I like to believe most people wish to make the world a better place. I like to believe most people would say that everyone has value. I like to believe most people want the best for humanity and the planet we call home, even if we disagree about exactly what that means.
And I like to believe those shared goals make it possible, even in today’s violently polarized world, to have real conversation about our beliefs. Even as it becomes increasingly obvious how politics directly impact the health and safety of ourselves and our neighbors, our families and our friends, as more and more personal pain becomes attached to hotly-debated topics, I believe in the power of political discourse from a place of mutual desire to make the world a better place. Maybe that faith makes me an optimist, but believing common ground is impossible makes common ground impossible. Now, more than ever, we must at least try.
Let me propose this, then, as our starting point: All people have value.
We all matter just because we’re human. That statement sounds straightforward, but what does it actually mean to say that everyone has value? The answer to that question, I believe, holds the key to the common ground that today so desperately needs.
The trolley problem is the most famous way to examine the question. It goes like this: a trolley is headed for five people who are stuck in its path. The trolley can be diverted to a side track, where only one person is stuck in its path. You can choose to either divert the trolley to the side track, which will kill one person, or allow the trolley to continue down the main track, which will kill five people. What do you do?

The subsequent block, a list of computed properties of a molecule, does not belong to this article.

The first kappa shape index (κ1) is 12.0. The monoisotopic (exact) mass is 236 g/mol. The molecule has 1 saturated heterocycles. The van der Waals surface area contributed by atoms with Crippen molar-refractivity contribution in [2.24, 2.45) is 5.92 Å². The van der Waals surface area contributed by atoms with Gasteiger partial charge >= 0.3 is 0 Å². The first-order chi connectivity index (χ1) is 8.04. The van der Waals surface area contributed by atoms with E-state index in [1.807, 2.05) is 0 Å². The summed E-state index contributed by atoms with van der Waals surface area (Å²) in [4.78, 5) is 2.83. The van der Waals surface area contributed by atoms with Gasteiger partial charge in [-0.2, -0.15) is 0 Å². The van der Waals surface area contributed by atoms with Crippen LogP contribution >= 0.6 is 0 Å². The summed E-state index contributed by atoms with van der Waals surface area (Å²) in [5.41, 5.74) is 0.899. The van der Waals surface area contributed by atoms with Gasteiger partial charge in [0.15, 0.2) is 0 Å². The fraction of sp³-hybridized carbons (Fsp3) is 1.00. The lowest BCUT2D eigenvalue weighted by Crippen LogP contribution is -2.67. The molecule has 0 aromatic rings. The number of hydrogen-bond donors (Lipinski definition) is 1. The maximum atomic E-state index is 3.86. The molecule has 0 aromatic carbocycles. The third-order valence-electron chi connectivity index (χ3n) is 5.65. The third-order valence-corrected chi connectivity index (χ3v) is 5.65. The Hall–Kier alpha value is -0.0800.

The trolley problem is what’s called a “thought experiment,” in which you are faced with an imaginary problem in order to measure what you instinctively feel is the right thing to do. When polled, the vast majority of people (around 90%) consistently choose to divert the trolley so that one person dies and five others live.
Doing the most good for the most people seems obvious, but killing one to save five is not always the popular answer. In another thought experiment, a hospital admits six new patients: five in desperate need of organ transplants, and one perfectly healthy person. Should the surgeons kill the healthy patient and harvest those organs to save the lives of the five others? Here, very few people believe the right thing to do is kill the one to save the five — but if the math is the same, what’s the difference?
Though it may seem complicated, the answer is simple: We tend to disagree with treating people as a means to an end, instead of as ends unto themselves.
In the trolley problem, we find sacrificing one to save five morally acceptable because diverting the trolley is what would save the lives of the five others. The death of the one person is a consequence of diverting it, not the means by which the five could be saved. If, instead, you had pushed someone in the way of the trolley to stop it before it killed the five people, then the pushed person’s death would be the means by which you saved the five. Similarly, in the hospital problem, killing the healthy person is the means by which the surgeons would save five others’ lives. They are used to save the rest at the expense of their own life.